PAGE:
Why Did Home Values Plummet?

Discussion in 'Economy' started by TopGunna, Sep 25, 2008.

  1. TopGunna
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    TopGunna Member

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    Serious question for those who know more about the housing market than I do.

    It seems to me that decreasing home values was the most important cause of the subprime mortgage crisis. Cause is probably a bad word though - it's probably more like a "necessary condition." Had home values continued to appreciate in value, borrowers in a bad mortgage (say, an ARM whose fixed-term had expired) could have simply refinanced using the equity gained. Or, if their credit had worsened, they still could have sold the house without assuming outrageous debt (because they would have had the extra equity to cover it).

    As it turned out, expecting home values to continue to appreciate was a systematic error - a bad assumption made by both sides. As it turned out, home values went down. When borrowers saw their interest rates adjust upward, their monthly payments shot up as well. But because home values went down, most of these borrowers had negative equity in their home, leaving them essentially trapped in their situation.

    My question would be - why did home values fall? It would seem to me that the falling value of the dollar would have a net positive effect on home values (since they are a domestic good).

    Were previous home values artificially high? Were they a result of market speculation? We've all heard the old adage that "a home is a great investment" and that most homes double in value every 10 years. Did making subprime mortgages available flood the market with prospective buyers, driving short-term prices up?

    Resident economists, let me know your thoughts.
     
  2. nukeman
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    nukeman Active Member

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    Because EVERY bubble must pop eventually. Do you really think that the housing market could support the increase of home values of $1,000.00 a week in certain areas of California and New York. This is just ridiculous. If yo look at the central US you will note that hose prices have Hardly moved. that is because they were not FALSELY INFLATED.
     
  3. AVG-JOE
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    AVG-JOE American Mutt Staff Member Gold Supporting Member

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    Home prices fell because demand fell and supply was up.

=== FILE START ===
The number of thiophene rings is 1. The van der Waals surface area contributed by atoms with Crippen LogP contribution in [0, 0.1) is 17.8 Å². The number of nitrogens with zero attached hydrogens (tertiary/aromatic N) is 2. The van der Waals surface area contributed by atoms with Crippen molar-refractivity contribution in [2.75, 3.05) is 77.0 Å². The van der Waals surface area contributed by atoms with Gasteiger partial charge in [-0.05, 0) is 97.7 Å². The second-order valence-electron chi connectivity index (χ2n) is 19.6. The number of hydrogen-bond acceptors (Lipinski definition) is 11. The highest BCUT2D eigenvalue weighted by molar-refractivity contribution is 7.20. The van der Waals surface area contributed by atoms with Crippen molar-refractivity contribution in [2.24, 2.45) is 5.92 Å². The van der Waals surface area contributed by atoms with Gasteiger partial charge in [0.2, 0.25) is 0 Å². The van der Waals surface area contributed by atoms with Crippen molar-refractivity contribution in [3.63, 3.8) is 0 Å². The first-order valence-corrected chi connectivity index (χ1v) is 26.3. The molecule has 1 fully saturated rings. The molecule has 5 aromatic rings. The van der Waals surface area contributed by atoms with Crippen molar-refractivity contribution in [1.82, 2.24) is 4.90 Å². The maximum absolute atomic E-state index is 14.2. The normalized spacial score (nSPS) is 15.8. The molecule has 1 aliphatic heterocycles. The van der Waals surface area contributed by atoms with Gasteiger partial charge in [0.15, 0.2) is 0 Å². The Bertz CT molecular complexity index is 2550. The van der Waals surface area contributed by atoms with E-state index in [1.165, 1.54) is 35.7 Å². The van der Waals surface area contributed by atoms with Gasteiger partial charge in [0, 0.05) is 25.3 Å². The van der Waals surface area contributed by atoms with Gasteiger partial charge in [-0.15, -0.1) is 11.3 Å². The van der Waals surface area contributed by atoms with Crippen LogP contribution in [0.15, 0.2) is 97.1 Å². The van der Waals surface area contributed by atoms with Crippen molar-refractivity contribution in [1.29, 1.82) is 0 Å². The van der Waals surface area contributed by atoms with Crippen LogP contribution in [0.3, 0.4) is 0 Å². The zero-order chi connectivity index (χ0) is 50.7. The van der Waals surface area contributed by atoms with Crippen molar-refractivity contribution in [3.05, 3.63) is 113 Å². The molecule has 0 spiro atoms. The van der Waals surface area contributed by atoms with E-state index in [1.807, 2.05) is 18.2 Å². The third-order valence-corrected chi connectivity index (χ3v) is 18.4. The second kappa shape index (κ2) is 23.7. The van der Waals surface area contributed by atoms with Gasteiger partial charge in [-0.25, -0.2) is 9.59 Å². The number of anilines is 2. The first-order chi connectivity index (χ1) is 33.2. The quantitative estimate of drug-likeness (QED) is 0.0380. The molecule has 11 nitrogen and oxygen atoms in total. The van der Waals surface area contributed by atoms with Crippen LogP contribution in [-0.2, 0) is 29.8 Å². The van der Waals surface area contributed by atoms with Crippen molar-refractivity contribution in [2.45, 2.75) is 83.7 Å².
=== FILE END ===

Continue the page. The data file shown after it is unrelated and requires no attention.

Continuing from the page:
The value of a property to a home owner is what the home is worth to him and has not changed unless he plans to sell.

    Speculators are part of the problem... panic sellers are another part, some people have to sell now for other reasons and they are victims of bad timing.

    As long as you can afford to keep up with your mortgage payments, you will be cool.

    If you don't have to sell your home, keep it! The price will catch up to its value sooner than you think.

    If you have a mortgage that you can't make the payments on - do the best you can and refinance as soon as possible.

    If you want a home - now is a great time to be looking!

    All prices in the market are 'artificial' and will remain so as long as our money supply is controlled arbitrarily by an entity like The Federal Reserve. For money and market prices to have 'real value', the money must be backed by a hard asset like gold.

    -Joe
     
  4. Paulie
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    Paulie Platinum Member

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    This is not entirely accurate, per se. Sooner than you think is misleading regarding prices coming back up. This is just my opinion, but I'm not sure prices will come back up anytime in the foreseeable future. First of all, they haven't bottomed yet AT ALL. Second of all, the Fed already has the interest rate artificially set quite low as it is. There's not much room left for it to come down much further, so enticing a large sect of potential buyers to raise the demand seems doubtful.

    This is a good reason for not bailing these companies out. If we had the balls to weather the storm, we could simply wait out the price correction, and the market SHOULD just naturally remedy itself. I'm sure there are many who will disagree with that, but the sad thing is, most of those people have never really seen how a TRUE free market could respond, due to all the government intervention over the years.

    There's always going to be people who will suffer. Either they're going to suffer from a credit scarcity by not going through with this bailout, or they will suffer from an inflation/deflation scenario later on down the road which is going to be painful for a lot of people as well. At least with the latter, the excess is naturally cleansed rather than being taken on by our government in the form of more debt and deficits.
     

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